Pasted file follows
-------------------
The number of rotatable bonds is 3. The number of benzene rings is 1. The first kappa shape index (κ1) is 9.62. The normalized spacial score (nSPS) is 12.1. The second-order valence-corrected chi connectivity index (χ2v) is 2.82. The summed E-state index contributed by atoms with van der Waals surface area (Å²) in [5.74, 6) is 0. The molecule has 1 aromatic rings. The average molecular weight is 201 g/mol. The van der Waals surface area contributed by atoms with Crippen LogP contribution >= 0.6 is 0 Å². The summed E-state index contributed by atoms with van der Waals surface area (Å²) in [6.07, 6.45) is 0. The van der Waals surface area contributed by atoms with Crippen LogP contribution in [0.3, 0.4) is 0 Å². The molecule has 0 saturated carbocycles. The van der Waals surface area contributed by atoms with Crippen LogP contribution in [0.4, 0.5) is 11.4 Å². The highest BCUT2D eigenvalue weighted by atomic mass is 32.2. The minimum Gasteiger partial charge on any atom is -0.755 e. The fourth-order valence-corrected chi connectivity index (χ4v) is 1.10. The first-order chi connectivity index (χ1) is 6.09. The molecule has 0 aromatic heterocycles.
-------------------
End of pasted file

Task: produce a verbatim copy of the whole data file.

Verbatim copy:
The number of rotatable bonds is 3. The number of benzene rings is 1. The first kappa shape index (κ1) is 9.62. The normalized spacial score (nSPS) is 12.1. The second-order valence-corrected chi connectivity index (χ2v) is 2.82. The summed E-state index contributed by atoms with van der Waals surface area (Å²) in [5.74, 6) is 0. The molecule has 1 aromatic rings. The average molecular weight is 201 g/mol. The van der Waals surface area contributed by atoms with Crippen LogP contribution >= 0.6 is 0 Å². The summed E-state index contributed by atoms with van der Waals surface area (Å²) in [6.07, 6.45) is 0. The van der Waals surface area contributed by atoms with Crippen LogP contribution in [0.3, 0.4) is 0 Å². The molecule has 0 saturated carbocycles. The van der Waals surface area contributed by atoms with Crippen LogP contribution in [0.4, 0.5) is 11.4 Å². The highest BCUT2D eigenvalue weighted by atomic mass is 32.2. The minimum Gasteiger partial charge on any atom is -0.755 e. The fourth-order valence-corrected chi connectivity index (χ4v) is 1.10. The first-order chi connectivity index (χ1) is 6.09. The molecule has 0 aromatic heterocycles.